Three University of Missouri-Kansas City faculty members, Charlie Inboriboon, M.D.; Brian Frehner, Ph.D.; and Clara Irazábal-Zurita, Ph.D.; received prestigious Fulbright U.S. Scholar Awards.
The Fulbright program is the U.S. government’s flagship international educational program. Award recipients teach, conduct research and provide expertise abroad in a program designed to build lasting connections between the people of the United States and other countries.
Inboriboon, director of International Emergency Medicine Programs at the School of Medicine and associate professor of emergency medicine, received an award to Thailand where he spend six months teaching at Chulalongkorn University in Bangkok. His project was designed to enhance emergency medicine education by incorporating active learning into the didactic curriculum. He will also developed online learning resources to enhance individual learner feedback.
Inboriboon has led several programs in Thailand during the country’s transition to competency-based medical education.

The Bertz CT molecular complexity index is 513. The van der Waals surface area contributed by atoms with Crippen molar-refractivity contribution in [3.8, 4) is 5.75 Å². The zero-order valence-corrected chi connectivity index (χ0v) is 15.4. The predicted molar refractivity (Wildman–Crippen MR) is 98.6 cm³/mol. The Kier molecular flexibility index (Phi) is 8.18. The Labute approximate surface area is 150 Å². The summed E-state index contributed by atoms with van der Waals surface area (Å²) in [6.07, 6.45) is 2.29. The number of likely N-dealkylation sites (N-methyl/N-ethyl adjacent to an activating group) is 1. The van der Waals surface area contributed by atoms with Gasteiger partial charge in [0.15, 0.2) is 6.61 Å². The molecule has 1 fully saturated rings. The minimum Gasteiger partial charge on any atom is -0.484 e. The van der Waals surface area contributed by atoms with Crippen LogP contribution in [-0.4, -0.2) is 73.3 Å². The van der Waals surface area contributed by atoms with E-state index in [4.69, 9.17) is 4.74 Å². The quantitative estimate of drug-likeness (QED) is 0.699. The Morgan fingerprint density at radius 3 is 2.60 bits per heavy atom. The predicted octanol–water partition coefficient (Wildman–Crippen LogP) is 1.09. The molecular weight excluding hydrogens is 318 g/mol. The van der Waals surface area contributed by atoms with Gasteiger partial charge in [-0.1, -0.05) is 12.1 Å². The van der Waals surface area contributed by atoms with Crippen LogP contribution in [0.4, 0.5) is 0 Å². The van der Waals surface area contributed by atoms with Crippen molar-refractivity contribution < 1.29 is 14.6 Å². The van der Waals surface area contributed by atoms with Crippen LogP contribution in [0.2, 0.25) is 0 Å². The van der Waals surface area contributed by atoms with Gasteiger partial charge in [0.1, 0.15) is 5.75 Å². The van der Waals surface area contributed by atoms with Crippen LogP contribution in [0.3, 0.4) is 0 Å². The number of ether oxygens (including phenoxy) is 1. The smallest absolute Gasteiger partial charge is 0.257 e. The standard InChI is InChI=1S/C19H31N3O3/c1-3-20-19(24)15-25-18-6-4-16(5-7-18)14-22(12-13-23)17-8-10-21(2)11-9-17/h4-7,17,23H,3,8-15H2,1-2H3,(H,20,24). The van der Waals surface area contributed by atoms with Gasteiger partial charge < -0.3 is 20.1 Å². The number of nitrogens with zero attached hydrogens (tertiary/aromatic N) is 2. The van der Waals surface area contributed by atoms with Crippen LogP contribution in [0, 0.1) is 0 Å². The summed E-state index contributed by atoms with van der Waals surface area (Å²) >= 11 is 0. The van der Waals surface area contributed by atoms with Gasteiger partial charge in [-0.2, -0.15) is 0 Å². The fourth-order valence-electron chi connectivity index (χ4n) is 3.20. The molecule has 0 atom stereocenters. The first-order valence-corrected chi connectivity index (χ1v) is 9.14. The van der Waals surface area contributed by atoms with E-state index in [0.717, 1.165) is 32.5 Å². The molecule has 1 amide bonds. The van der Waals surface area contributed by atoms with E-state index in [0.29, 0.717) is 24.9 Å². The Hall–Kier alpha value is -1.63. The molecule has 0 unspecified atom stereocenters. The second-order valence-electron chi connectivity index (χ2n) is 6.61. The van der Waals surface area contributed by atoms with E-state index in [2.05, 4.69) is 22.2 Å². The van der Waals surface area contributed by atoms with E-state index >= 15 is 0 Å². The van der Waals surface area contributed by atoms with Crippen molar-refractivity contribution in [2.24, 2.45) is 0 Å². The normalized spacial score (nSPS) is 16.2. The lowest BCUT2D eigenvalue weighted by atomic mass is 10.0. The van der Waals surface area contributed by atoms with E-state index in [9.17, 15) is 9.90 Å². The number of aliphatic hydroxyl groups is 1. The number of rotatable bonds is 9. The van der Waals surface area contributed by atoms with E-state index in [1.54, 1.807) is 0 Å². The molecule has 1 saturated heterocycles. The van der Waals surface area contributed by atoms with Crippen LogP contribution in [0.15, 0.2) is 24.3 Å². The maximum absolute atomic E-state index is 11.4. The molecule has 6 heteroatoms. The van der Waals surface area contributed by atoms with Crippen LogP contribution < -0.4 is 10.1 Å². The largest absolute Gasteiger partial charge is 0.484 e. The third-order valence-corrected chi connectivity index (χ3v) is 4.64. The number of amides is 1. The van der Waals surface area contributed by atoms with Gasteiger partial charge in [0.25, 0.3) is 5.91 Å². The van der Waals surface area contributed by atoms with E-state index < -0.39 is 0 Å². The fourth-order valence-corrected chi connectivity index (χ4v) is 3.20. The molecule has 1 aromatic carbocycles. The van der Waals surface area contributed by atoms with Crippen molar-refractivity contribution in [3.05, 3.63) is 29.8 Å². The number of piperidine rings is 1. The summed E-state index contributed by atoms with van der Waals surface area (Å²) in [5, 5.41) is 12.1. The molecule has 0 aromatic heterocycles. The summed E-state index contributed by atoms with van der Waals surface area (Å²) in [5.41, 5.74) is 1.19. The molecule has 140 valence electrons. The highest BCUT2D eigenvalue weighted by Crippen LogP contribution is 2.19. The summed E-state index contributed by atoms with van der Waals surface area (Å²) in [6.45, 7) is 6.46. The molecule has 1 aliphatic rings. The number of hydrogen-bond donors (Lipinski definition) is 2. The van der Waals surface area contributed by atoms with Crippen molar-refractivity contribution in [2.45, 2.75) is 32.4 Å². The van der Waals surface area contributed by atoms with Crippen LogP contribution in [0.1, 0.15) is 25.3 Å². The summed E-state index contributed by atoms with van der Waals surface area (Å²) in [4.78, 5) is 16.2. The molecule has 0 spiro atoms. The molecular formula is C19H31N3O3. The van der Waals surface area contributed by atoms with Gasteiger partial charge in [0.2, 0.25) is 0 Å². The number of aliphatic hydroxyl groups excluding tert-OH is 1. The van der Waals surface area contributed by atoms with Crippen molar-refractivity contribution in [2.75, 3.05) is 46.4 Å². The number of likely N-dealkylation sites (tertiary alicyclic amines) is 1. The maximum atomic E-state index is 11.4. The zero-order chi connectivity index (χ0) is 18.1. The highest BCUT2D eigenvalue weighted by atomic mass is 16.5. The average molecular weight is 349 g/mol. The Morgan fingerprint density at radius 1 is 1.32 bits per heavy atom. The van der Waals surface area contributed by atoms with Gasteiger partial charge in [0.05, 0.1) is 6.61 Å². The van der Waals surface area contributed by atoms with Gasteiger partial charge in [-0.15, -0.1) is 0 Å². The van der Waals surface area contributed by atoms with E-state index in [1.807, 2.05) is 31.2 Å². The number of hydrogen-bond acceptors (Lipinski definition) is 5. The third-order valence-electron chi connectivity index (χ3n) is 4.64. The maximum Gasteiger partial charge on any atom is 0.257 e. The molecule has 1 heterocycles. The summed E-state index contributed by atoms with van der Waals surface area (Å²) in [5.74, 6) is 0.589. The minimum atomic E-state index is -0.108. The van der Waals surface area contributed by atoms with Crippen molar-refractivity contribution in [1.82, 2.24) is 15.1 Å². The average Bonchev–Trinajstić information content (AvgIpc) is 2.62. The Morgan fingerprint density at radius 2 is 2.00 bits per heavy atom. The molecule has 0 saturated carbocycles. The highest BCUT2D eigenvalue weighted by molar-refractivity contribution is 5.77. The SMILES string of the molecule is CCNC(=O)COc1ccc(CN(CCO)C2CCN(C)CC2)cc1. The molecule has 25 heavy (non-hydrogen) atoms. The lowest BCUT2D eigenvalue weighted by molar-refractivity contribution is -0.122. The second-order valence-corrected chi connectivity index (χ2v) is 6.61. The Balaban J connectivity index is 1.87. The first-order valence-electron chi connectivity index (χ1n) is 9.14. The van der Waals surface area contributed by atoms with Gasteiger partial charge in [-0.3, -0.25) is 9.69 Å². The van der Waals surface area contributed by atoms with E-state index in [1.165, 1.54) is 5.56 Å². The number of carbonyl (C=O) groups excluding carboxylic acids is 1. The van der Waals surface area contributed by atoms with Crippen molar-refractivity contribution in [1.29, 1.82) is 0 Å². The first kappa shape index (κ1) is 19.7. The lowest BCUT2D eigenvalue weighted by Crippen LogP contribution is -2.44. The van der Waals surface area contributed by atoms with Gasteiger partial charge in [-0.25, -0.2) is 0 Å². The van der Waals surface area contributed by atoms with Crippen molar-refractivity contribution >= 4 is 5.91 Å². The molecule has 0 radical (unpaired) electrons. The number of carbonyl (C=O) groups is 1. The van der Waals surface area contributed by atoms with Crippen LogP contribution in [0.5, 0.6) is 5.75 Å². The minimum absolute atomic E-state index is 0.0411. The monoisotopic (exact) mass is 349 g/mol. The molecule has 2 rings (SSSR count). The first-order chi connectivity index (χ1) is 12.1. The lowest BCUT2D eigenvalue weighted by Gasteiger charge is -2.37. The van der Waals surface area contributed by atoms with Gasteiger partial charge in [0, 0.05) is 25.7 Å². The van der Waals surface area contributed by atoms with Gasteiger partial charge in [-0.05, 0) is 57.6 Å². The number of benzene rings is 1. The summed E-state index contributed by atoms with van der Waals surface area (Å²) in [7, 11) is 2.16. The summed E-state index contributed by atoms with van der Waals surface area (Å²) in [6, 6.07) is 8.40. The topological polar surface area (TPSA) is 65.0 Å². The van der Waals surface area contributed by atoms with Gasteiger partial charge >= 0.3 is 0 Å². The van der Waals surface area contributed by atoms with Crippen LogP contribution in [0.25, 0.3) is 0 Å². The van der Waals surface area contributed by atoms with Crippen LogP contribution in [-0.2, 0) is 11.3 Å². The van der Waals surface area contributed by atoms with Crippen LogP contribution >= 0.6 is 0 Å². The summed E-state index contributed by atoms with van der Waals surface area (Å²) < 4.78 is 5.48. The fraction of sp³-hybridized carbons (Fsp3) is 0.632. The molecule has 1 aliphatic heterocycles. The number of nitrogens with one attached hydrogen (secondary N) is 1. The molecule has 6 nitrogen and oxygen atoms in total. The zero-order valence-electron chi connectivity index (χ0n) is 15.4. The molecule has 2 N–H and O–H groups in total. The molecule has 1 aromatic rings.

Frehner, associate professor in the UMKC History Department, received an award to Germany where he plans to teach and conduct research for three months. Much of his time will be spent working with colleagues at the University of Hamburg to expand upon an online course that examines themes in transatlantic history and German migration from Hamburg to St. Louis, Missouri.
He will also travel to Munich to review documents in the Deutsches Museum relating to the acquisition of oil exploration technology related to geophysicial oil exploration. The research is for a book he is working on that details the science and technology of exploration geophysics that seres as the basis for oil discovery throughout the world.
Irazabal-Zurita, director of the Latinx and Latin American Studies program and professor of planning in the Department of Architecture, Urban Planning + Design, received an award to lecture and conduct research at the Universidad de Costa Rica. She will focus on selective (dis)affiliations and (sub)urban implications of middle-class Venezuelan migration to Costa Rica.
The project is an extension of her study of migration and urban planning in U.S. Latinx/immigrant communities and in Latin America, including Costa Rica and Venezuela. Irazabal-Zurita plans to conduct her work in Costa Rica during the summers of 2021 and 2022.
Fulbright award recipients are selected on the basis of academic and professional achievement, record of service and demonstrated leadership in their respective fields. Funded through the U.S. Department of State, the program is also supported by and operates in more than 160 countries throughout the world.